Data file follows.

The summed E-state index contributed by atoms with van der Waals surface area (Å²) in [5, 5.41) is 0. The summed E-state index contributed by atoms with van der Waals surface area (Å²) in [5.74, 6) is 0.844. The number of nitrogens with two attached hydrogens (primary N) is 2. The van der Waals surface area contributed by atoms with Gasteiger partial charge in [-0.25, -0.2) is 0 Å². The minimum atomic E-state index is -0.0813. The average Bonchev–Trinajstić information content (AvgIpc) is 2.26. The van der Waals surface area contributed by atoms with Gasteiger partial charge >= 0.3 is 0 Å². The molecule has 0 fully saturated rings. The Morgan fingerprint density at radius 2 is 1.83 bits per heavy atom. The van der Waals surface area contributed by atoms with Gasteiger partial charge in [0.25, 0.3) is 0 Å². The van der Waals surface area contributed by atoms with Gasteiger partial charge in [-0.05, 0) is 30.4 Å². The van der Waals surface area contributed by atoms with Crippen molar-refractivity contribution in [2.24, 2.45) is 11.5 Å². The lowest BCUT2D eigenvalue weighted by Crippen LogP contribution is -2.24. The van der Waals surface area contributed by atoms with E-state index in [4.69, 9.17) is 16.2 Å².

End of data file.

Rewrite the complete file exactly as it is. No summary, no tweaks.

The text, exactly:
The summed E-state index contributed by atoms with van der Waals surface area (Å²) in [5, 5.41) is 0. The summed E-state index contributed by atoms with van der Waals surface area (Å²) in [5.74, 6) is 0.844. The number of nitrogens with two attached hydrogens (primary N) is 2. The van der Waals surface area contributed by atoms with Gasteiger partial charge in [-0.25, -0.2) is 0 Å². The minimum atomic E-state index is -0.0813. The average Bonchev–Trinajstić information content (AvgIpc) is 2.26. The van der Waals surface area contributed by atoms with Gasteiger partial charge >= 0.3 is 0 Å². The molecule has 0 fully saturated rings. The Morgan fingerprint density at radius 2 is 1.83 bits per heavy atom. The van der Waals surface area contributed by atoms with Gasteiger partial charge in [0.25, 0.3) is 0 Å². The van der Waals surface area contributed by atoms with Gasteiger partial charge in [-0.05, 0) is 30.4 Å². The van der Waals surface area contributed by atoms with Crippen molar-refractivity contribution in [2.24, 2.45) is 11.5 Å². The lowest BCUT2D eigenvalue weighted by Crippen LogP contribution is -2.24. The van der Waals surface area contributed by atoms with E-state index in [4.69, 9.17) is 16.2 Å².